Victoria Vaughn Ballard has four generations of Girl Scouts in her family.

Victoria Vaughn Ballard has four generations of Girl Scouts in her family.

1. Girl Scouting has been a long tradition in your family. What family members have participated in Scouting and over how many years does this participation span?
Alberta Heintzelman was a troop leader of her daughter Marilyn's troop at Muncie Grade School in Leavenwoth from 1957 to 1962. Marilyn Heintzelman Vaughn was a camp leader in Texas before she had children and her daughters, Vicky and Chrissy, was a troop leader from 1981 to 1996 in Texas and Washington. Victoria become a leader before she had children and continued with her two daughters' troops from 2005 to present. I guess if you add up all of the years we have all volunteered it's nearly 60 years.

2. How has Scouting changed over the years from the time your grandmother, Alberta Lee Heintzelman was involved with Girl Scouts to the present, as your daughters Mary and Katie Ballard take part in the organization?
Scouting has changed just as everyday life has changed since the 1950s. Camping was much more primitive and many times not at organized camps or campsites.
We would just go out into the woods or to some one's farm. Now it seems to take lots of supplies, bathrooms and even beds sometimes.
The badges and program are also changing. There is not the emphasis on homemaking, sewing, cooking and out- of-doors that there once was.
There is now a lot about electronics-games, computers, movie making, there's also more about the environment.

3. What sort of service projects do your daughters take part in and how do those projects differ from ones that your grandmother participated in?
The biggest service project I can remember was making a quilt for the Children's ward at Cushing Hospital. (We even had our picture in the Leavenworth Times in 1962). We each embroidered blocks then set them all together. It took a long time. I think service is emphasized more in the '80s and now.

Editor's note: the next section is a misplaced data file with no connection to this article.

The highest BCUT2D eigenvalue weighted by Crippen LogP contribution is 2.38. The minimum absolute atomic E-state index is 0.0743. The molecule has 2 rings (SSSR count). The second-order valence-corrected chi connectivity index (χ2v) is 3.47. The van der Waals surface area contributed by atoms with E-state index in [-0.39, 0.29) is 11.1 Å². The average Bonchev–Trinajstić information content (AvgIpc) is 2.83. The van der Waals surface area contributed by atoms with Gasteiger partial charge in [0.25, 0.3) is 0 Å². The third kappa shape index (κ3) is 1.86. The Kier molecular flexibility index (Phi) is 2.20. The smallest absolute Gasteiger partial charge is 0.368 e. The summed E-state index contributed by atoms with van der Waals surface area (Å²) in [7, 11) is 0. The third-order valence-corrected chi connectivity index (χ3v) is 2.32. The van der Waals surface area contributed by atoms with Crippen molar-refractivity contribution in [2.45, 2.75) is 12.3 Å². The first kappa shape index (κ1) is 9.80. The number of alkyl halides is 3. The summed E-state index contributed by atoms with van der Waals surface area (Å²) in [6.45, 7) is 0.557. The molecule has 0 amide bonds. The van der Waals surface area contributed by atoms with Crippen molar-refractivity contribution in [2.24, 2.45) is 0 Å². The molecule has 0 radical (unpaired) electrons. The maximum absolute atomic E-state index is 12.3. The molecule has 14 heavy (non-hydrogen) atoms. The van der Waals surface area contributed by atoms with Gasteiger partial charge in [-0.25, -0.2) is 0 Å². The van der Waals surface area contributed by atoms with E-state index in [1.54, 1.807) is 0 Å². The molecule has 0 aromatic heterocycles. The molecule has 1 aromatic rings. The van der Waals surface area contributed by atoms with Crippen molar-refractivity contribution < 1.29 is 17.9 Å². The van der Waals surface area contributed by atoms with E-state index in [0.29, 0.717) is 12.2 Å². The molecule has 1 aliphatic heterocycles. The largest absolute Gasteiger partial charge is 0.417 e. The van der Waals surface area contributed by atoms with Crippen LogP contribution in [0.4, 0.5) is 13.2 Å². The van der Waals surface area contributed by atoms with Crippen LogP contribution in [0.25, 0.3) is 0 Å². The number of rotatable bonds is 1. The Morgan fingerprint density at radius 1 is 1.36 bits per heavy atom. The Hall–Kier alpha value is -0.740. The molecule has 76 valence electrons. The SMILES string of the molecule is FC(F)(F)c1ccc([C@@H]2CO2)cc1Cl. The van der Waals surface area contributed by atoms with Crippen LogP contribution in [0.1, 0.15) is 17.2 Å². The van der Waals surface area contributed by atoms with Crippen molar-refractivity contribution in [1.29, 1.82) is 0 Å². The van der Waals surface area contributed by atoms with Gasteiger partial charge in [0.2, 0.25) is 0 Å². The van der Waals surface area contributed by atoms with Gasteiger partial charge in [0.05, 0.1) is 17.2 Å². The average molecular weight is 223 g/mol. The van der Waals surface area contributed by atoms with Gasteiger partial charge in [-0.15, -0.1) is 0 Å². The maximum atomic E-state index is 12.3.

4. How do the Girl Scouts' service projects help their communities and what are the most important benefits for the girls when they volunteer for these projects?
The girls learn about a world outside of their own. They learn to have empathy for others' problems. And they learn to work together to try to solve those needs or problems.

5. Is your four-generation Scouting bond an important legacy that you think will be passed down to your grandchildren and great-grandchildren, and what is the most valuable lesson that this experience has given all of you?
It is definitely a legacy I hope is passed down. Girls need to have a platform that they can be in charge and not influenced by the ideas of boys.
They need to realize it's OK to be smart and that many professions are open to them.
Alberta was a registered nurse, and cadet nurse during World War II, Marilyn was a high school math and science teacher, and I am a chemical and civil engineer besides teaching math and science.
I think Girls Scouts influenced all of us in many ways that we don't even realize.

— Rimsie McConiga